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Some sources say, that you have a hard limit to a number of threads in Java (like 15k or 30k) even if you have no OS cap per that and unlimited RAM. I also heard, that in Java 7 this limit is lifted. Are both statements true?

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It seems like an easy thing to figure out experimentally. –  Justin Dearing Mar 25 '11 at 20:32
@Justin Dearing: How? Do you have a machine with unlimited RAM to go over 212000 threads for example (default CentOS 64bit kernel maximum)? With 64k memory per thread's stack it will be like 800Gbs. I have no such PC in possession ;) –  Vladislav Rastrusny Mar 25 '11 at 20:41
Afaik limit is set by the OS, not the JVM –  Johan Sjöberg Mar 25 '11 at 20:42
I saw the limit mentioned here: paultyma.blogspot.com/2008/03/… and I wonder if this is true. –  Vladislav Rastrusny Mar 25 '11 at 20:43
I couldn't get above around 2500 on Windows 7 64 bit, 12 GB RAM and 8 core. –  Mark Peters Mar 25 '11 at 20:52

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up vote 4 down vote accepted

The Java Virtual Machine Specification doesn't specify a limit on the number of threads. They are typically limited by the amount of stack space available, since each thread gets its own private stack. (The inability to allocate a stack is what usually triggers an OutOfMemory exception when trying to create a new Thread.) I believe that thread pools and other mechanisms can be used to also limit the number of threads. (This is used, for example, by the Sun Java System Portal Server to throttle the number of transactions.)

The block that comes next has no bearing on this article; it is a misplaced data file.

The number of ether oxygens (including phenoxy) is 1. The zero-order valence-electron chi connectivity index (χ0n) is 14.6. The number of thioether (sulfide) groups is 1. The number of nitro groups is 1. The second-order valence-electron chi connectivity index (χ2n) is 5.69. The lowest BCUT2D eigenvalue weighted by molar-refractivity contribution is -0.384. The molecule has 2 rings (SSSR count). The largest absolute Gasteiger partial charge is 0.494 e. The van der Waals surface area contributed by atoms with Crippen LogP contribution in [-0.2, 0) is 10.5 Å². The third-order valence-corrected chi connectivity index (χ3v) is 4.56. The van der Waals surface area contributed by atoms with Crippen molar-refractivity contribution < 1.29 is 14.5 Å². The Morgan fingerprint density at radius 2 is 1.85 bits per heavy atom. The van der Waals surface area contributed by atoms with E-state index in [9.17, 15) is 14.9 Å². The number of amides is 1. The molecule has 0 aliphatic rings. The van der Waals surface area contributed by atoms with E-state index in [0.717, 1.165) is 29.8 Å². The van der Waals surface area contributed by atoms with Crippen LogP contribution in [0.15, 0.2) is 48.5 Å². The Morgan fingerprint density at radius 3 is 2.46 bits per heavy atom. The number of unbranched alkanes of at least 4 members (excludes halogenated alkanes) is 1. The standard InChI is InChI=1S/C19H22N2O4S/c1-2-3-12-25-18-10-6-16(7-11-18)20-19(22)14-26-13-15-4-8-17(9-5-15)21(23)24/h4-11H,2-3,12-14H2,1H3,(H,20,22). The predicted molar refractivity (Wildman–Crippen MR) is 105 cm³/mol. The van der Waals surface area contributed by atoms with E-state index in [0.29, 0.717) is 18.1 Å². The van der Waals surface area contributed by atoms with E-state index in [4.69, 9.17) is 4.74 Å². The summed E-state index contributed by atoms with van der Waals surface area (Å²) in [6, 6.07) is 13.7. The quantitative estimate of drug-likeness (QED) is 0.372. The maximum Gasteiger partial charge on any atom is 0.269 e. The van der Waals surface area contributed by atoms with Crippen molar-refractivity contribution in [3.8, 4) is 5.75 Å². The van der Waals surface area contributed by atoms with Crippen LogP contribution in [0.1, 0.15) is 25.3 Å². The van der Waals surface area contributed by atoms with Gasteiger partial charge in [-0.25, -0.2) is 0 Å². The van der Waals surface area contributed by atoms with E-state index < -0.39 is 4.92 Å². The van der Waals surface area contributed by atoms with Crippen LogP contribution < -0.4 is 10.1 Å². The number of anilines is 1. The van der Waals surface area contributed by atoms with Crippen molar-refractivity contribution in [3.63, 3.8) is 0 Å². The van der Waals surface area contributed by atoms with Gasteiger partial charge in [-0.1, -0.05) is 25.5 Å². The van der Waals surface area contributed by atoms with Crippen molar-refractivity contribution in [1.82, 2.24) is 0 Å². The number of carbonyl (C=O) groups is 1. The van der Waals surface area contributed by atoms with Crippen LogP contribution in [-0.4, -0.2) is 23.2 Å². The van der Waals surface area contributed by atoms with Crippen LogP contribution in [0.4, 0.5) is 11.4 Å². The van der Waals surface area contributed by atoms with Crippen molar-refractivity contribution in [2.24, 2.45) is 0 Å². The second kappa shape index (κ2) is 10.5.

Different virtual machine implementations may impose other constraints. For instance, the BlackBerry OS restricts non-system threads to 16 per application and 64 total. I expect that other VM makers have also imposed additional constraints. I'd check with the VM manufacturer for an answer to this.

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@Ted then Paul Tuma mistakes here: paultyma.blogspot.com/2008/03/… ? –  Vladislav Rastrusny Mar 25 '11 at 20:48
Whether he's right or wrong, a thread is big. It's unlikely you really need 30K objects of that size to represent whatever the live entities are (connections, sessions, users, etc.) Callback schemes can scale better. –  Vance Maverick Mar 25 '11 at 23:42
I'm guessing you can't get about Integer.MAX_INT threads due to the thread scheduler (or thread group) holding threads in collections with a int size field. –  MeBigFatGuy Mar 26 '11 at 4:32
@MeBigFatGuy probably, yes, but what about lower limits like 15k or 30k as mentioned by Paul? –  Vladislav Rastrusny Mar 26 '11 at 10:04
@Vance Well, this was a theoretic question. "You will unlikely need XXX" just doesn't satisfy my greedy-for-knowledge mind ;) –  Vladislav Rastrusny Mar 26 '11 at 10:06

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